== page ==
They made a tree with leaves with family member names on them.
              Things like that.

              For his Wolf year, we did foam Christmas items (found kits at Walmart)--made snowmen, ornaments, etc. we also made catapults (no kits).

              this year, less "crafts" more "practicality". Electric motors (batteries and paperclips), birdhouse and tool box, doing soap carvings (knife skills)...

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              • #8
                We have made key racks, bird house, paper mach bear, bat house, recipe holder, bird feeder, tin relief, sun art paper, clay art and pots, collect large nuts and use googly eyes to create a scout diorama.

                Get a Leader How to book, http://www.scouting.org/filestore/hispanic/english/33832_WEB.pdf

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                • #9
                  Honestly, I have to agree with the OP in a way.
                  There are fun crafts for boys, and not so fun.
                  My son's Tiger Leader did several crafty projects. Some were hits, some not so much. Mostly, I think they were ok ways to fill the time, but not all that fun or memorable.
                  My son is one of those distractable types, so busy watching the other boys that he rarely finished them.

                  Just about all I remember about Cub Scouts as a kid was doing crafts, and I have to say I don't remember it very fondly.
                  The fun stuff I remember fondly, was the zoo trips, etc... oh, and the time we had the pinewood derby at a car dealership, and they had cheap hot dogs. I ate so many I threw up! Great times!

                  I can see the hot rock one being a hit.
                  The roasting stick, also a hit beacuse of the cool tools.... but I don't think I'll be suggesting that one. Safe bet the boys will be trying to run around with the branches and wire, playing sords, poking, etc... General mayhem you know....

                  Comment


                  • #10
                    >


                    I agree this could be a safety issue. But my experience with such things is that if you warn boy and adults about it and end the project while boys are still interested and engaged in it, you can avoid problems.

                    I anticipate collecting the hot dog sticks as soon as they are completed and before boys are getting bored and starting to use their imaginations to create hazards!

                    I might give each boy turning in their project a treat of some kind when they turn in their completed project.

                    Same when it's hot dog or marshmallow roasting time. Terminate the activity while boys are still engaged with it and before they are bored and starting to create their own activity.

                    (That's always one of the keys to good Cub Scout activities, in my opinion.)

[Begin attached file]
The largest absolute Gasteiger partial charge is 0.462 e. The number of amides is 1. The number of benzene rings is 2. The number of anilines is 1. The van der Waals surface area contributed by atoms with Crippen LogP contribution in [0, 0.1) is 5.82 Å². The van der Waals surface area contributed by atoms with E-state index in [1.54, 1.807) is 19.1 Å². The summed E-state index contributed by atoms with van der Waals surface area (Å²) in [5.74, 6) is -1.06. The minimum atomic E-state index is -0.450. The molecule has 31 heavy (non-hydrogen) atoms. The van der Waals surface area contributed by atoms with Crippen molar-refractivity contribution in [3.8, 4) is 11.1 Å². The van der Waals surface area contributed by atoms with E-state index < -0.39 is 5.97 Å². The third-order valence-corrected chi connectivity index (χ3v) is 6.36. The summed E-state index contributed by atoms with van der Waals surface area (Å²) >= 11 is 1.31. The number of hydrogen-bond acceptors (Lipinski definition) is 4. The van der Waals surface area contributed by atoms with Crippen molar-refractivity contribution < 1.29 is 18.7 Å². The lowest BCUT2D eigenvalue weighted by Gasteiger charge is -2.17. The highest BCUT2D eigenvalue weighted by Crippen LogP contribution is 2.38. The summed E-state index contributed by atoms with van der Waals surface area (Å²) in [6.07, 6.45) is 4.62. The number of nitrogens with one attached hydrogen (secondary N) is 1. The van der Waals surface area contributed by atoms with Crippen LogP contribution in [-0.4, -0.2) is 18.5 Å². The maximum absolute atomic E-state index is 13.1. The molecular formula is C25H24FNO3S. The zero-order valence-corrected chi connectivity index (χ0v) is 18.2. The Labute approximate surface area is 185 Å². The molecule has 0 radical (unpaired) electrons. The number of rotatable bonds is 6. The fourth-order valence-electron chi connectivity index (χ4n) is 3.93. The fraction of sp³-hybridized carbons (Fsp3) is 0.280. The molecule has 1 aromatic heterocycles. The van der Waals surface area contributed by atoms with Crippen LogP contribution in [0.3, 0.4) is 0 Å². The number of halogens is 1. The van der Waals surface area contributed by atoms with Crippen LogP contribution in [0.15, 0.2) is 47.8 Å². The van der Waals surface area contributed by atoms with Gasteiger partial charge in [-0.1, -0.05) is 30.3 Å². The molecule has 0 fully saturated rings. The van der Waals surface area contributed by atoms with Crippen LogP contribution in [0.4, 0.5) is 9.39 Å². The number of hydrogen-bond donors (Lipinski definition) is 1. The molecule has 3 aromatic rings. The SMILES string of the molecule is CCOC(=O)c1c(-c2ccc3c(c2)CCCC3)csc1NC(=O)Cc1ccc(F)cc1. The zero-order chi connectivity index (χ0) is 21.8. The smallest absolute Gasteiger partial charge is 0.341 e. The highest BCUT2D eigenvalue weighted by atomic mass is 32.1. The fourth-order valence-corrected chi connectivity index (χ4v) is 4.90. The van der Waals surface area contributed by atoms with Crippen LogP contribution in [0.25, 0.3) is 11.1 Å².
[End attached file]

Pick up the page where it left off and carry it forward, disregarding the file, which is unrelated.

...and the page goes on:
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                    • #11
                      >>"Often I have a bone to pick with craft projects selected by lady leaders."

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                      • #12
                        >


                        I dropped out of Cub Scouts circa 1957 or so after just a few weeks. While I'm sure the Den Mother was well intentioned, what I recall was a series of cutesy craft projects in which I had little interest.

                        One of may aims in Cub Scouting has been to have more practical craft projects which introduce boys to new skills and new tools and which have a practical result at the end.

                        Personally I think those kinds of projects are better suited to the interest boys usually have.



                        That's my bias when in comes to craft projects. You are welcome to yours as well.

                        In my experience, mothers tend to do female oriented things and men tend to do male oriented things. That's both understandable and natural.

                        As it happens, all the den leaders and Cubmaster are men, while all the Committee positions (except me) are filled by women.

                        >"Often I have a bone to pick with craft projects selected by lady leaders.">


                        Actually, they seem pretty happy with the situation and a number are VERY happy that the den leaders are men.



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                        • #13
                          Mini paper rockets is always a hit. Get about a 6" pvc pipe. Then make paper rockets to slide over them. I used 3x5 index cards for the body, cone and fins. Kids can shoot them a good distance just by blowing through the tube. It's the same principle as the larger paper rockets just using scout air rather than compressed.

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                          • #14
                            I find craft projects of all kinds to serve a very very useful purpose nowadays, that may not have been an issue in 1957.